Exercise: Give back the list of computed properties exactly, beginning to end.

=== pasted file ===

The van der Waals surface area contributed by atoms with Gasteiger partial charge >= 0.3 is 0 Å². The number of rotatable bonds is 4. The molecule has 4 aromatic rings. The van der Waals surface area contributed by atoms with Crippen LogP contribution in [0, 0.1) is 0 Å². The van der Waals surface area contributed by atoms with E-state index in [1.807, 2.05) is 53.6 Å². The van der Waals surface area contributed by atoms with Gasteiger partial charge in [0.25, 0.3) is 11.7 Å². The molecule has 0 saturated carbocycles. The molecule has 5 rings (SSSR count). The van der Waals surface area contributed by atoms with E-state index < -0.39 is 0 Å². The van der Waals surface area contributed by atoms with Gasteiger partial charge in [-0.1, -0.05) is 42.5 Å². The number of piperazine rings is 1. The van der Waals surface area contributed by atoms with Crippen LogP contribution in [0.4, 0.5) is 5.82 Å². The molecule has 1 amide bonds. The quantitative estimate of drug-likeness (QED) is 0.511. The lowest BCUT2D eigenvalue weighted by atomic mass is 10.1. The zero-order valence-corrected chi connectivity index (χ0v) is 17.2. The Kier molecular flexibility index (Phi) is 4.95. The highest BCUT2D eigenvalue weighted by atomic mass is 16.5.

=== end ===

The van der Waals surface area contributed by atoms with Gasteiger partial charge >= 0.3 is 0 Å². The number of rotatable bonds is 4. The molecule has 4 aromatic rings. The van der Waals surface area contributed by atoms with Crippen LogP contribution in [0, 0.1) is 0 Å². The van der Waals surface area contributed by atoms with E-state index in [1.807, 2.05) is 53.6 Å². The van der Waals surface area contributed by atoms with Gasteiger partial charge in [0.25, 0.3) is 11.7 Å². The molecule has 0 saturated carbocycles. The molecule has 5 rings (SSSR count). The van der Waals surface area contributed by atoms with E-state index < -0.39 is 0 Å². The van der Waals surface area contributed by atoms with Gasteiger partial charge in [-0.1, -0.05) is 42.5 Å². The number of piperazine rings is 1. The van der Waals surface area contributed by atoms with Crippen LogP contribution in [0.4, 0.5) is 5.82 Å². The molecule has 1 amide bonds. The quantitative estimate of drug-likeness (QED) is 0.511. The lowest BCUT2D eigenvalue weighted by atomic mass is 10.1. The zero-order valence-corrected chi connectivity index (χ0v) is 17.2. The Kier molecular flexibility index (Phi) is 4.95. The highest BCUT2D eigenvalue weighted by atomic mass is 16.5.